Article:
Ravinder was born in Kenya and raised in London, by her Indian parents. Her recipes are inspired by her upbringing, her heritage and her biggest food hero – her mother. Ravinder's ever-popular restaurant Jikoni reflects this, as does her award-winning cookbook, Cook in Boots.
Your favourite recipe you cook for yourself?
Any kind of pasta really – alio olio with lemon zest and lots of parmesan, fresh pesto and one with an abundance of clams and garlic are favourites.
The one thing you always have in your fridge?
Butter – both salted and unsalted
If you could impart one piece of cooking knowledge to everyone, what would it be?
Get acquainted with spices and all their wonderful nuances. They take food from elevator music to a symphony.
If you could only eat one food for the rest of your life, what would it be?
Tough one. Probably bread. Bread is life.
Can you recall the moment when you knew you wanted to pursue a career in food?
There wasn’t a moment as such, it was always part of my sub-conscience – more of a day dream.
Your go-to dinner party meal?
I am too experimental to have just one and it also depends on the season. But I do make the best tiramisu.
Who is your food hero?
My mother. She gave me the determination to make flavours behave in the kitchen. I also inherited her wonderful intuition.
What music, if any, do you like to listen to while cooking?
I love the meditation of Sufi music.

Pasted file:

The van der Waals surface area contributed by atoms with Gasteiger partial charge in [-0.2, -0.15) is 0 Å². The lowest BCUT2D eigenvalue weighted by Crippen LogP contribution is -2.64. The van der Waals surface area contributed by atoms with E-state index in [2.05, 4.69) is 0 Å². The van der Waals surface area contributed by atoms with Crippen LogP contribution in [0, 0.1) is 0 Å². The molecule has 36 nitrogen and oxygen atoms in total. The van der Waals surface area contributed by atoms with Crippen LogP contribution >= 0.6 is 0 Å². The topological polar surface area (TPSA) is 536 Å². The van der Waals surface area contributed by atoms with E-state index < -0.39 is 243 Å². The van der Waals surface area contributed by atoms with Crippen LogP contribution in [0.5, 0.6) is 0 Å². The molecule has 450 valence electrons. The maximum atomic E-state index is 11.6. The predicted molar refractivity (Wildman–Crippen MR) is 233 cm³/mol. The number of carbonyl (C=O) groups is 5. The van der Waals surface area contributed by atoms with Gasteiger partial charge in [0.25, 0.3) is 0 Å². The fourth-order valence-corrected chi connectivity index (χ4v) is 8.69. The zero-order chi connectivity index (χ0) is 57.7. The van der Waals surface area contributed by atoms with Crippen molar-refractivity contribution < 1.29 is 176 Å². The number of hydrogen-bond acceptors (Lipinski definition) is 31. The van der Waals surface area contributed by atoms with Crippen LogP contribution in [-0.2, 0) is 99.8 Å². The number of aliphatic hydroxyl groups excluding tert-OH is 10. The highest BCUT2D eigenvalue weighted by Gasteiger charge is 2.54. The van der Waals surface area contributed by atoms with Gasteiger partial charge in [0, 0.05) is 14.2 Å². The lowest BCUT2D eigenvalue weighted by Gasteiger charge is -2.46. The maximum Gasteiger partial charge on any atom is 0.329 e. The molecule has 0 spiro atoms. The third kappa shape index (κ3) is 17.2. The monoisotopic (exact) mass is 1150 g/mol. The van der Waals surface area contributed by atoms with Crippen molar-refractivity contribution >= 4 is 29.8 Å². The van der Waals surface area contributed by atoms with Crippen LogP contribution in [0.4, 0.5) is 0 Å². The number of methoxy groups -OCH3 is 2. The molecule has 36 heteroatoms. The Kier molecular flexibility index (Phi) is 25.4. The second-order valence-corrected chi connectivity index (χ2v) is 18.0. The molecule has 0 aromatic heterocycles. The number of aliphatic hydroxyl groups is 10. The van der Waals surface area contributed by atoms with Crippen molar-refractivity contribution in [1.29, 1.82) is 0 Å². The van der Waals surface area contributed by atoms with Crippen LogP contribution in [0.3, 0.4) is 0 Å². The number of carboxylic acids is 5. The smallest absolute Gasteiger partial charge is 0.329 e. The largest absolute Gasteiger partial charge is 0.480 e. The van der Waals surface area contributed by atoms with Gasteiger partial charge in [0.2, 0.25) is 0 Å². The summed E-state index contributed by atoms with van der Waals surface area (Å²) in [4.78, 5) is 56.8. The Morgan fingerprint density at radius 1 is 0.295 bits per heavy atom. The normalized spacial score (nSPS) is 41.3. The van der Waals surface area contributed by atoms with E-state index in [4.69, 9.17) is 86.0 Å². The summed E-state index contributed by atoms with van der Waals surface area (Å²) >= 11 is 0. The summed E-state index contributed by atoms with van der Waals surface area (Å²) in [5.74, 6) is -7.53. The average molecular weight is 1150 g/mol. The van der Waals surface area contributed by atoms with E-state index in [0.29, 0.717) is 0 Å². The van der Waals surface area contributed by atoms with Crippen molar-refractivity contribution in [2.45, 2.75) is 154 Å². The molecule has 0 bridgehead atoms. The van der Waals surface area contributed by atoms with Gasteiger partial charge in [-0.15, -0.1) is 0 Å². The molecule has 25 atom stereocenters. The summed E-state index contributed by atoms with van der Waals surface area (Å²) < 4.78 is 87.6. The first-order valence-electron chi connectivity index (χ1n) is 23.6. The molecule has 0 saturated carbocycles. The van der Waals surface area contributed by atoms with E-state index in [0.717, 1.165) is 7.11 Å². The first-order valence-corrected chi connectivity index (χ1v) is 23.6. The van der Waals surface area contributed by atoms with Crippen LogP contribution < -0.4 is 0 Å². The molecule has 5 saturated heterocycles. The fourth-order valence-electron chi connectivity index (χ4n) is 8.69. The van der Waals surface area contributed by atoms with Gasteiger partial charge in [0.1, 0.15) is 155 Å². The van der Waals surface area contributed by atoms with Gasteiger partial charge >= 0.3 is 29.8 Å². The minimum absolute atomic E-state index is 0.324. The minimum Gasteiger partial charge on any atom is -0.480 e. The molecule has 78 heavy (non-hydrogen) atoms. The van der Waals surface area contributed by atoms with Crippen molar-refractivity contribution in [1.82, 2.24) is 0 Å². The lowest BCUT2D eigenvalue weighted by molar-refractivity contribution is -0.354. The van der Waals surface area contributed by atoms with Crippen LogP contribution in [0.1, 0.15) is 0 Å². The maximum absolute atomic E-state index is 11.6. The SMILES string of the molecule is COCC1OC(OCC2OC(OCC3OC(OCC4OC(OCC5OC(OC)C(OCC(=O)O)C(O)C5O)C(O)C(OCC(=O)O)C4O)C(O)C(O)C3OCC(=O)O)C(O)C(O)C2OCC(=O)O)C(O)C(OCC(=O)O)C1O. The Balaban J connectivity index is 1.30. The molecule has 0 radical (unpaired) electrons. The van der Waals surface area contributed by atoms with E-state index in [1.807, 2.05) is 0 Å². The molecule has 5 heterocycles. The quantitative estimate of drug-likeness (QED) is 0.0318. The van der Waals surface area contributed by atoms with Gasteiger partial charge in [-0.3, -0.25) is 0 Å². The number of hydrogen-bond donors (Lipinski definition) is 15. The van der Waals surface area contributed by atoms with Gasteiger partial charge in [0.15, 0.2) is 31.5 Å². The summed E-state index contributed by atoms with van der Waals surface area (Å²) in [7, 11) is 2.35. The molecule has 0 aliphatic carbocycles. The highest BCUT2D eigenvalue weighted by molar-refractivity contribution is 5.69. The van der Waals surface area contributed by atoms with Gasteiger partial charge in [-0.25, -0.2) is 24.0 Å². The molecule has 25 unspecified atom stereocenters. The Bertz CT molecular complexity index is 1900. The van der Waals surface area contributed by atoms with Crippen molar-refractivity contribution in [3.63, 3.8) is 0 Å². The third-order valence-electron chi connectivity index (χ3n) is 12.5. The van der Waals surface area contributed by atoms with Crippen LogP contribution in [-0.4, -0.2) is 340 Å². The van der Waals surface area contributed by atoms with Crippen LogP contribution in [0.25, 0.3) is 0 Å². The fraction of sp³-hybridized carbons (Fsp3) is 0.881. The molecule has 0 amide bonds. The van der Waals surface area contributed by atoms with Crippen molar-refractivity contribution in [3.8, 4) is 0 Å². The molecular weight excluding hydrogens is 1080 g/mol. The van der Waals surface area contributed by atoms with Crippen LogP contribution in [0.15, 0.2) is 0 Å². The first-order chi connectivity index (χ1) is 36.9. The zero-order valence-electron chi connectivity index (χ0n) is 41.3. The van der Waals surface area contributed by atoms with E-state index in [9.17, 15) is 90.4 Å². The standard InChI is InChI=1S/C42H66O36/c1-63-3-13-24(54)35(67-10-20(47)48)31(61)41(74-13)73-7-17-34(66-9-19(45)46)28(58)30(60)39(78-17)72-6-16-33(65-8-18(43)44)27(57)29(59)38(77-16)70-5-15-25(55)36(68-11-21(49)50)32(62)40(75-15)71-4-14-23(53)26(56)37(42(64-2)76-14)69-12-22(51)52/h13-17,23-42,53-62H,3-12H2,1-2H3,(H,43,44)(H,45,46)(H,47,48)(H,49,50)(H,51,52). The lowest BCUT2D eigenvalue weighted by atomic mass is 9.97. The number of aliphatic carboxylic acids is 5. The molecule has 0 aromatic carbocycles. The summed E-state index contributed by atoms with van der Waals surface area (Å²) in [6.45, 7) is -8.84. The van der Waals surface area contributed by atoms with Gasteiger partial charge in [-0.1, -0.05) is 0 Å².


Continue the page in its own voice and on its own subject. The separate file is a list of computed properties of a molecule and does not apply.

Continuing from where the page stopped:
Biggest kitchen disaster?
I was pressure cooking goose legs for a dish, as I needed them quickly for a pie filling, and forgot about them. The smell of burnt goose legs has stayed with me since!
Your guilty pleasure?
Potato crisps. I could eat them happily instead of dinner! I never met a chip I didn't like.
In all your travels, where have you experienced the best food?
In Mumbai – the vegetarian food is extraordinary. The seasonal thali at Shree Thaker Bhojanalay is unbelievable. I was lucky enough to be there when it was Alphonso mango season and I was in awe of how many wonderful dishes were created using it.
Is there one cookbook you go back to time and time again?
Madhur Jaffrey's Eastern Vegetarian Cookery is a tome I treasure.
The kitchen utensil you can't live without?
My microplane – zesting lemons without it is such a bore.
You're currently craving?
I could always do with a cup of tea.
Any advice to new cooks?
Embrace the mistakes – it’s all education.